A new study published this week in JAMA Psychiatry indicates that patients are at an increased risk for suicide during the three months immediately following discharge from an inpatient psychiatric hospital. According to the results, patients who were not matched with ongoing outpatient care were at a higher short-term risk for suicide.
The authors, led by Mark Olfson, a professor of psychiatry at Columbia University, found that patients who were discharged after being treated primarily for issues related to a psychiatric diagnosis were 15 times more likely to commit suicide than similarly matched patients who were treated for non-mental health issues.
Past research has demonstrated that patients diagnosed with mental health disorders are at an increased risk for suicide immediately following hospitalization. In 2014, for instance, Danish researchers finding that suicide risk increased dramatically following hospitalization raised “the disturbing possibility that psychiatric care might, at least in part, cause suicide,” although the authors did not uncover clear explanations for their findings.
In this most recent study, Olfson and his colleagues attempt to examine how the increased suicide risk following hospitalization connects with different diagnoses and the extent of outpatient support received. To do this, the researchers examined data on Medicaid patients between 18 and 64 who were discharged from a hospital and had a first-listed diagnosis of depressive disorder, bipolar disorder, schizophrenia, or substance use disorder. The results of these patients were compared with a random sample of hospital patients who did not have any diagnoses associated with mental health issues.
After examining the data on almost two million patients, the researchers found that suicide rates after hospitalization were significantly higher for those being treated for mental health issues than those treated for non-mental issues. Breaking it down further, those diagnosed with depressive disorders were found to be at the highest risk (235 per 100,000 person-years) compared to those diagnosed with bipolar disorders (216 per 100,000), schizophrenia (168 per 100,000), substance-use disorders (116 per 100,000), and other mental disorders (160 per 100,000). These numbers are compared to those who were not diagnosed with any mental health issues (14 per 100,000).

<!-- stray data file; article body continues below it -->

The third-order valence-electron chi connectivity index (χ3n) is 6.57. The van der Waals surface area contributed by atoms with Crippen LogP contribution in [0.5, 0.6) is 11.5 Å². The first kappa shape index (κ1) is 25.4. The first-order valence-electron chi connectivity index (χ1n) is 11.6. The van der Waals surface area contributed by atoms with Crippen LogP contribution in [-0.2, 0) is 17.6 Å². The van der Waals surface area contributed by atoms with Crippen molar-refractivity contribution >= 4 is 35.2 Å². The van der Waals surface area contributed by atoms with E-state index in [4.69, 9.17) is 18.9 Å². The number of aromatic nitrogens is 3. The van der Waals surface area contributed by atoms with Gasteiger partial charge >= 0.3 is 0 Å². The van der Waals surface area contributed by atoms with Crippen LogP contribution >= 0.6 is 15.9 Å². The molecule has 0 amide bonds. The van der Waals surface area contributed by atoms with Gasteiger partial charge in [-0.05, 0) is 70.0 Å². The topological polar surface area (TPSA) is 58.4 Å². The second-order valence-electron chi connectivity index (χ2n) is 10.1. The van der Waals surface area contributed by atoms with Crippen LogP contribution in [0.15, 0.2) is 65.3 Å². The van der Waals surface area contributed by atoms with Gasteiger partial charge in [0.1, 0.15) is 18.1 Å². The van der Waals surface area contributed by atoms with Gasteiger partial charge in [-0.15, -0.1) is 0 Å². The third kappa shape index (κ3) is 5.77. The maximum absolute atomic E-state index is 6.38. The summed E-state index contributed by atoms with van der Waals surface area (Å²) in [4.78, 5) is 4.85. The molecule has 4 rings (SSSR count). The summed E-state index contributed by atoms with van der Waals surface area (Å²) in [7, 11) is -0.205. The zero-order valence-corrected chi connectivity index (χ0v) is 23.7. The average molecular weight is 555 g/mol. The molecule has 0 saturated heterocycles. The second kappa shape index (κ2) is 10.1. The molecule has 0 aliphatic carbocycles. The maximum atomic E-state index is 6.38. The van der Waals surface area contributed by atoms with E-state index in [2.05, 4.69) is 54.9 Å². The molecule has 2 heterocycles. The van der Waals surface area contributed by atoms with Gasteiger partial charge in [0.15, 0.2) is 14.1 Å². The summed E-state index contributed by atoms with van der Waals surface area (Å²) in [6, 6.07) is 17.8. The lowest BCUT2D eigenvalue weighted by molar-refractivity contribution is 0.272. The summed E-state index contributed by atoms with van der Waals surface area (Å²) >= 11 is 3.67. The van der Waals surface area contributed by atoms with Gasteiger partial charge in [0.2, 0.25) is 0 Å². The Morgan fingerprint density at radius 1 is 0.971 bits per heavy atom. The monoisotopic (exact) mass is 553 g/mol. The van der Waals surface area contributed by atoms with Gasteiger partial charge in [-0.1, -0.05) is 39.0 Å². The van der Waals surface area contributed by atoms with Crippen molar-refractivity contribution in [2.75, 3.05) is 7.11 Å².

Those without any outpatient mental health care in the six months leading up to hospitalization were found to be at a heightened risk (1.7 times) for suicide. In an interview with Medpage, Olfson points out that it is not uncommon for patients to be without outpatient mental health care following hospitalization, noting that only about half receive outpatient care within the first week and one third still do not receive outpatient care within the first month.
The authors conclude:
“These patterns suggest that complex psychopathologic diagnoses with prominent depressive features, especially among adults who are not strongly tied into a system of care, may pose a particularly high risk. As with many studies of completed suicide, however, the low absolute risk for suicide limits the predictive power of models based on clinical variables. These constraints highlight the critical challenge of predicting suicide among recently discharged inpatients based on readily discernible clinical characteristics.”
Hear an interview with lead author Dr. Mark Olfson about this study here →
Olfson, M., Wall, M., Wang, S., Crystal, S., Liu, S.M., Gerhard, T. and Blanco, C., 2016. Short-term suicide risk after psychiatric hospital discharge. JAMA psychiatry. (Abstract)